Safe and Sound

Texas Bank

Brownwood, TX
5
Star Rating
Brownwood, TX-based Texas Bank is an FDIC-insured bank started in 1966. As of December 31, 2017, the bank had equity of $62.2 million on $484.2 million in assets.

With 110 full-time employees in 9 offices in TX, the bank currently holds loans and leases worth $365.5 million, including real estate loans of $340.2 million. U.S. bank customers currently have $399.4 million in deposits with the bank.

Overall, Bankrate believes that, as of December 31, 2017, Texas Bank exhibited a superior condition, earning a full 5 stars for safety and soundness. Here's a breakdown of how the bank did on the three major criteria Bankrate used to score American banks on safety and soundness.

WHAT IS
SAFE AND SOUND?

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THE INSTITUTION'S SCORE

Capital Score

When it comes to measuring an a bank's financial fortitude, capital is key. It acts as a bulwark against losses and affords protection for accountholders when a bank is experiencing financial instability. When looking at safety and soundness, the higher the capital, the better.

Texas Bank scored 16 out of a possible 30 points on our test to measure the adequacy of a bank's capital, beating out the national average of 13.13.

A bank's Tier 1 capital ratio is a widely used measure of this buffer. Texas Bank's Tier 1 capital ratio was 15.86 percent, higher than the 6 percent level considered adequate by regulators, but below the national average of 25.65 percent. A higher capital ratio means the bank will be better able to stand up to economic difficulties.

Overall, Texas Bank held equity amounting to 12.85 percent of its assets, which exceeded the national average of 12.03 percent.

Asset Quality Score

This test is intended to estimate how the bank's loan loss reserves and overall capitalization could be affected by troubled assets, such as past-due mortgages.

A bank with extensive holdings of these types of assets may eventually have to use capital to absorb losses, decreasing its cushion of equity. Many of those assets are also likely to be in non-accrual status and no longer earning money, pushing down earnings and elevating the risk of a future failure.

Texas Bank scored above the national average of 37.49 on Bankrate's test of asset quality, racking up 40 out of a possible 40 points .

A widely used indicator of asset quality is the percentage of problem assets a bank holds compared to its total assets. As of December 31, 2017, 0.25 percent of Texas Bank's loans were noncurrent -- in other words, they were more than 90 days past due or were in non-accrual status. That's below the national average of 1.01 percent.

Banks keep a reserve to deal with problem assets known as an "allowance for loan and lease losses." That reserve's size can be a handy indicator when evaluating a bank's ability to manage troubled assets, especially when compared to the total amount of at-risk loans. Unfortunately, the FDIC did not provide information on Texas Bank's loan loss allowance in its most recent filings.

Earnings score

A bank's ability to earn money has an effect on its safety and soundness. A bank can retain its earnings, boosting its capital cushion, or put them to work addressing problematic loans, likely making the bank more resilient in times of trouble. Losses, on the other hand, reduce a bank's ability to do those things.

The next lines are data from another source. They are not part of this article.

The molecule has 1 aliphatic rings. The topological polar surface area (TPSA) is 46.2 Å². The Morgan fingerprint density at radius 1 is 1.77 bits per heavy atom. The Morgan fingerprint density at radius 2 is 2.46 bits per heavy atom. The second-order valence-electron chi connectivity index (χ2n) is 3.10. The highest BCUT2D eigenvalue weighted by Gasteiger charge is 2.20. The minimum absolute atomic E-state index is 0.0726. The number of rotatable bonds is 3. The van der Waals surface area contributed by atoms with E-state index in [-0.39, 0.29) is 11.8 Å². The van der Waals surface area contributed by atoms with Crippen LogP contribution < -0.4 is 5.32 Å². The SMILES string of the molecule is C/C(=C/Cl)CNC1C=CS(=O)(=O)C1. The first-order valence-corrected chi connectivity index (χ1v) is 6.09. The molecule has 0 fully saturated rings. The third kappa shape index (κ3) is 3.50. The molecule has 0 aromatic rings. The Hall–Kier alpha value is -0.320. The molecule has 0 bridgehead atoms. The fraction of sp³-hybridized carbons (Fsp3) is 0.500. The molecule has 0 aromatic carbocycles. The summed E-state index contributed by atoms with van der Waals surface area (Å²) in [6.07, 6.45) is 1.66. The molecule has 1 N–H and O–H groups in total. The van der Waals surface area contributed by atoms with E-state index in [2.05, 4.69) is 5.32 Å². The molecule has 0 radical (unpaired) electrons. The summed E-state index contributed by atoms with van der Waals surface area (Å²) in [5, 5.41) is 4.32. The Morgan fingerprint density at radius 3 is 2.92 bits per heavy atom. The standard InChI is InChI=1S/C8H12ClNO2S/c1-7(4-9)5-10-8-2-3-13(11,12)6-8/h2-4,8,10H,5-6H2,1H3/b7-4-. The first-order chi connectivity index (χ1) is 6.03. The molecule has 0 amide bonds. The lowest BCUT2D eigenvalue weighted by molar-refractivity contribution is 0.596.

Texas Bank exceeded the national average on Bankrate's test of earnings, achieving a score of 26 out of a possible 30.

One important measure of a bank's earnings is return on equity, or net income (profit, essentially) divided by total equity. The most recent annualized quarterly return on equity for Texas Bank was 18.22 percent, above the national average of 8.10 percent.

For the twelve months ended December 31, 2017, the bank reported net income of $11.1 million on total equity of $62.2 million. The bank reported an annualized return on average assets, or ROA, of 2.38 percent, above the 1 percent deemed satisfactory in accordance with industry standards, and above the average for U.S. banks of 1.00 percent.

WHAT IS SAFE & SOUND?

Bankrate.com's Safe & Sound Ratings provide a star rating system to evaluate the current financial status of financial institutions. The information gathered about banks, credit unions and thrifts is updated as set forth in the Terms of Use of Safe & Sound Ratings and Reports. The Safe & Sound Ratings information is grouped by categories of banks, thrifts and credit unions.

Scoring methodology

Bankrate.com evaluates the financial condition of institutions and assigns a one- to five-star rating for each with five stars representing the highest rating. Institutions with satisfactory performance will generally receive a rating of three or more stars. The majority of institutions fall into the three- to four-star range. An institution with an "NR" rating may be too new to rate or may have limited the publicly available information in their regulatory filings. The "NR" is not an indication of financial strength or weakness. The Safe & Sound rating is believed to be reliable, but the information is not guaranteed. In addition, events since the information was collected may have altered the institution's financial condition.